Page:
Lots of mums-to-be report that their clitoris is a bit desensitised whilst they’re expecting. Women also frequently say that orgasm is a bit more difficult to reach in pregnancy. It’s a good thing having a baby is so rewarding!

Many couples also find they get more satisfaction from foreplay in pregnancy than penetrative sex. So even if intercourse is on the menu less, you can still indulge and stay close. Enjoy!

Which sexual positions are the most comfortable now I’m pregnant?
Many pregnant women find that as their pregnancy rolls on, certain positions (for example missionary) become uncomfortable. As an alternative, why not:

  • Try spooning (lying side by side). This keeps penetration shallow. Deep intercourse can become uncomfortable as your pregnancy progresses.
  • Use the bed for support. For example lie at the edge of the bed on your back, knees bent, with your feet and bottom at the mattress edge. Then your partner can stand or kneel in front of you.
  • Position yourself on your knees in the doggy position. As your bump grows, you’ll enjoy the relief this offers your pelvis. Keep in mind that in this position penetration can be quite deep so you might need to ask your partner to go gently. Some couples find it helps to hold a pillow between his lower tummy and your bottom.
  • Sit down to make love, perhaps on your partner’s lap while he sits on a strong, solid chair. This position keeps extra weight off your uterus and means you’re more in control of the depth and speed of penetration.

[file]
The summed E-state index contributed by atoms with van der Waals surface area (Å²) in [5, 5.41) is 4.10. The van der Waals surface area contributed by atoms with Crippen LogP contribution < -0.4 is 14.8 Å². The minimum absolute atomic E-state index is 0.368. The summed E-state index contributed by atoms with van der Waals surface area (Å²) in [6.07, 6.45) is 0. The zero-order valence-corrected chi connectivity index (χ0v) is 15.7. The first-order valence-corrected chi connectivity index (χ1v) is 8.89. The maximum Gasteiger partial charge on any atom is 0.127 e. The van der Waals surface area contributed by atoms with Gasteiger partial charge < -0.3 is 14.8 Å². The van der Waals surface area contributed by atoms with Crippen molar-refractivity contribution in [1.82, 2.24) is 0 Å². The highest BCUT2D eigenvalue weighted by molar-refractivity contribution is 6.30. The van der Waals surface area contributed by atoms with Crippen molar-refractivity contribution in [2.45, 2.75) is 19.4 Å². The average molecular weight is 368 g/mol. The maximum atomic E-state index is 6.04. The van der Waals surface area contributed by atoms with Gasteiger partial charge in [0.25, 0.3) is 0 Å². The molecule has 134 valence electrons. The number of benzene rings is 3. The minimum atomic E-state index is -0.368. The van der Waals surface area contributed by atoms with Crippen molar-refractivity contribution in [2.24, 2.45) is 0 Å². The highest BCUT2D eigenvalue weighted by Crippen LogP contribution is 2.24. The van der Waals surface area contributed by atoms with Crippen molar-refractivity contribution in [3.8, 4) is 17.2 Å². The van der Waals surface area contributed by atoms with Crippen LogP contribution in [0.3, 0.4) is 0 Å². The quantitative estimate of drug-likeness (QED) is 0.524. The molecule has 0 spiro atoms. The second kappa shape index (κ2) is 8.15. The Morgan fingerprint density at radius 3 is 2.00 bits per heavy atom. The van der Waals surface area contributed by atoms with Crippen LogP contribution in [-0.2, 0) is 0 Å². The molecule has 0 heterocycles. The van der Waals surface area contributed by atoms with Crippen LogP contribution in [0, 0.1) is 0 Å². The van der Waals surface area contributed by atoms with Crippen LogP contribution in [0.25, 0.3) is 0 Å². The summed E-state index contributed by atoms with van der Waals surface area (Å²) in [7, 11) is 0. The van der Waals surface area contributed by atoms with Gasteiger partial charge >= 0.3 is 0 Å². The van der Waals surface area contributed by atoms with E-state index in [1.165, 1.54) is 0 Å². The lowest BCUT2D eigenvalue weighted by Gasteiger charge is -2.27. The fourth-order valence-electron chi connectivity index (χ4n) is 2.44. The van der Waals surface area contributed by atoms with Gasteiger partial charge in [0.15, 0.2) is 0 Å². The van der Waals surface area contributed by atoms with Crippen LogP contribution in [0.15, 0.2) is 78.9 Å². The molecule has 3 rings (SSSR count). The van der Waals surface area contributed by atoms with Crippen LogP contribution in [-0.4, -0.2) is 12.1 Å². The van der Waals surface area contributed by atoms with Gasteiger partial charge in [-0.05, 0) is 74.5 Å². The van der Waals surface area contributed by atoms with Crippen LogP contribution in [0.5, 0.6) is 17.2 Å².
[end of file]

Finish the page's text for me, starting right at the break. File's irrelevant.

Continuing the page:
• Get on top. Research has shown many pregnant women experience higher levels of sexual satisfaction in this position. It keeps any extra weight off you and means you’re in control of penetration.

If you’re feeling both up to it and up for it, it’s generally helpful if you can keep lovemaking up as much as possible in pregnancy. It’s likely to help keep the bond between you and your partner strong at a time that can be stressful. And once the baby comes, it may be a while before you feel like indulging.

Possible Scan at Week 12
You’ll most likely be offered a Nuchal Translucency Scan between 11 and 14 weeks. However, it gives a better view of the baby at 13 weeks, particularly if mum is overweight at all.

With a Nuchal Translucency Scan (also sometimes called the First Trimester Scan), the baby can be seen in more detail. This scan confirms that there is a heartbeat, and the number of foetuses.

Nuchal Translucency Scan or 12 Week Scan

Nuchal Translucency Scan or 12 Week Scan Picture
(Click image to enlarge)

The baby’s head, trunk, arms, legs, hands and feet can be seen and your medical professional will also look at the placenta, amniotic fluid and umbilical cord. Your sonographer will confirm the date of the pregnancy and possibly inspect the nuchal pad of skin for any signs of Down’s syndrome. At this stage, detection of the sex of the baby is difficult and not very reliable.